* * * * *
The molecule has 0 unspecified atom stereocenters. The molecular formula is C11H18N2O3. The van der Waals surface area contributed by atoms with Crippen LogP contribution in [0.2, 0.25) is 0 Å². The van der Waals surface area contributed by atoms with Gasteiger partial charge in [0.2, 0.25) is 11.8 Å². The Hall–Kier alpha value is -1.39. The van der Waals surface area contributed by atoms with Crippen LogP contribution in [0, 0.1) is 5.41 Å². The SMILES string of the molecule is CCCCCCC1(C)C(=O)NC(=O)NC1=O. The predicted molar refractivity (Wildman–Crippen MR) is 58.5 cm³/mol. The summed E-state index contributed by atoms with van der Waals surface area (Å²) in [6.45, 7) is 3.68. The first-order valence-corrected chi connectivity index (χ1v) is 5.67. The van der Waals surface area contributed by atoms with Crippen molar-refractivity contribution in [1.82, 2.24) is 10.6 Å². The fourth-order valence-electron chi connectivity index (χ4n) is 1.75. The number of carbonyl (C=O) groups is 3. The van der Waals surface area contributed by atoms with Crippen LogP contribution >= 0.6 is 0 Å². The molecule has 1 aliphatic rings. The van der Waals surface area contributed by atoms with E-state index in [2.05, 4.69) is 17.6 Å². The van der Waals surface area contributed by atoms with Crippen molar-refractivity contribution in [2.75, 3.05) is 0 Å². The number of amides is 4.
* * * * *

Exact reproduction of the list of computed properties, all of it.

The molecule has 0 unspecified atom stereocenters. The molecular formula is C11H18N2O3. The van der Waals surface area contributed by atoms with Crippen LogP contribution in [0.2, 0.25) is 0 Å². The van der Waals surface area contributed by atoms with Gasteiger partial charge in [0.2, 0.25) is 11.8 Å². The Hall–Kier alpha value is -1.39. The van der Waals surface area contributed by atoms with Crippen LogP contribution in [0, 0.1) is 5.41 Å². The SMILES string of the molecule is CCCCCCC1(C)C(=O)NC(=O)NC1=O. The predicted molar refractivity (Wildman–Crippen MR) is 58.5 cm³/mol. The summed E-state index contributed by atoms with van der Waals surface area (Å²) in [6.45, 7) is 3.68. The first-order valence-corrected chi connectivity index (χ1v) is 5.67. The van der Waals surface area contributed by atoms with Crippen molar-refractivity contribution in [1.82, 2.24) is 10.6 Å². The fourth-order valence-electron chi connectivity index (χ4n) is 1.75. The number of carbonyl (C=O) groups is 3. The van der Waals surface area contributed by atoms with Crippen LogP contribution >= 0.6 is 0 Å². The molecule has 1 aliphatic rings. The van der Waals surface area contributed by atoms with E-state index in [2.05, 4.69) is 17.6 Å². The van der Waals surface area contributed by atoms with Crippen molar-refractivity contribution in [2.75, 3.05) is 0 Å². The number of amides is 4.